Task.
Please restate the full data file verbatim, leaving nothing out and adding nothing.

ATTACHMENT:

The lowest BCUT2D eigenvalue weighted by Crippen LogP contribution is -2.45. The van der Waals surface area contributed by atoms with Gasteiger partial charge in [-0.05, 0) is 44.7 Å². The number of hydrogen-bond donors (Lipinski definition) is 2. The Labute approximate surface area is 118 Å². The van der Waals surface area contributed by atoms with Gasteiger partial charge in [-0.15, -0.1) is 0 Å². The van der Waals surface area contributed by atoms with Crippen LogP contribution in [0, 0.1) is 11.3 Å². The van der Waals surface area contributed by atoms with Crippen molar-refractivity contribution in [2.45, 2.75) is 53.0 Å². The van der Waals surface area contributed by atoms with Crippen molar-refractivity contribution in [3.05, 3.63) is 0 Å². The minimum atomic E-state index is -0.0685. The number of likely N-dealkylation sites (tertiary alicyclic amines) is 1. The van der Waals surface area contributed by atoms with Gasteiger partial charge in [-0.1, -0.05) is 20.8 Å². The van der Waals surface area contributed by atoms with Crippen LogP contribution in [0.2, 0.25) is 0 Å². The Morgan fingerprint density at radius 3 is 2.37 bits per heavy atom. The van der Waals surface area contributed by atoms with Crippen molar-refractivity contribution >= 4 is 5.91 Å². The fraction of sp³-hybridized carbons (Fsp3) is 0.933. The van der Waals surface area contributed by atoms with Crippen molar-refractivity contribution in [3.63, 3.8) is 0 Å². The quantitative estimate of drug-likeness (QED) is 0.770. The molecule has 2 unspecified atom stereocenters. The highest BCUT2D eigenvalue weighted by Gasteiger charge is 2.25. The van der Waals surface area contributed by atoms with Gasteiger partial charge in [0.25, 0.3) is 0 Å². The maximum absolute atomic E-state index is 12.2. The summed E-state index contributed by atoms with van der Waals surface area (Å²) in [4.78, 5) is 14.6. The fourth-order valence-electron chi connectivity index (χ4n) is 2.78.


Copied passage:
The lowest BCUT2D eigenvalue weighted by Crippen LogP contribution is -2.45. The van der Waals surface area contributed by atoms with Gasteiger partial charge in [-0.05, 0) is 44.7 Å². The number of hydrogen-bond donors (Lipinski definition) is 2. The Labute approximate surface area is 118 Å². The van der Waals surface area contributed by atoms with Gasteiger partial charge in [-0.15, -0.1) is 0 Å². The van der Waals surface area contributed by atoms with Crippen LogP contribution in [0, 0.1) is 11.3 Å². The van der Waals surface area contributed by atoms with Crippen molar-refractivity contribution in [2.45, 2.75) is 53.0 Å². The van der Waals surface area contributed by atoms with Crippen molar-refractivity contribution in [3.05, 3.63) is 0 Å². The minimum atomic E-state index is -0.0685. The number of likely N-dealkylation sites (tertiary alicyclic amines) is 1. The van der Waals surface area contributed by atoms with Gasteiger partial charge in [-0.1, -0.05) is 20.8 Å². The van der Waals surface area contributed by atoms with Crippen LogP contribution in [0.2, 0.25) is 0 Å². The Morgan fingerprint density at radius 3 is 2.37 bits per heavy atom. The van der Waals surface area contributed by atoms with Crippen molar-refractivity contribution >= 4 is 5.91 Å². The fraction of sp³-hybridized carbons (Fsp3) is 0.933. The van der Waals surface area contributed by atoms with Crippen molar-refractivity contribution in [3.63, 3.8) is 0 Å². The quantitative estimate of drug-likeness (QED) is 0.770. The molecule has 2 unspecified atom stereocenters. The highest BCUT2D eigenvalue weighted by Gasteiger charge is 2.25. The van der Waals surface area contributed by atoms with Gasteiger partial charge in [0.25, 0.3) is 0 Å². The maximum absolute atomic E-state index is 12.2. The summed E-state index contributed by atoms with van der Waals surface area (Å²) in [4.78, 5) is 14.6. The fourth-order valence-electron chi connectivity index (χ4n) is 2.78.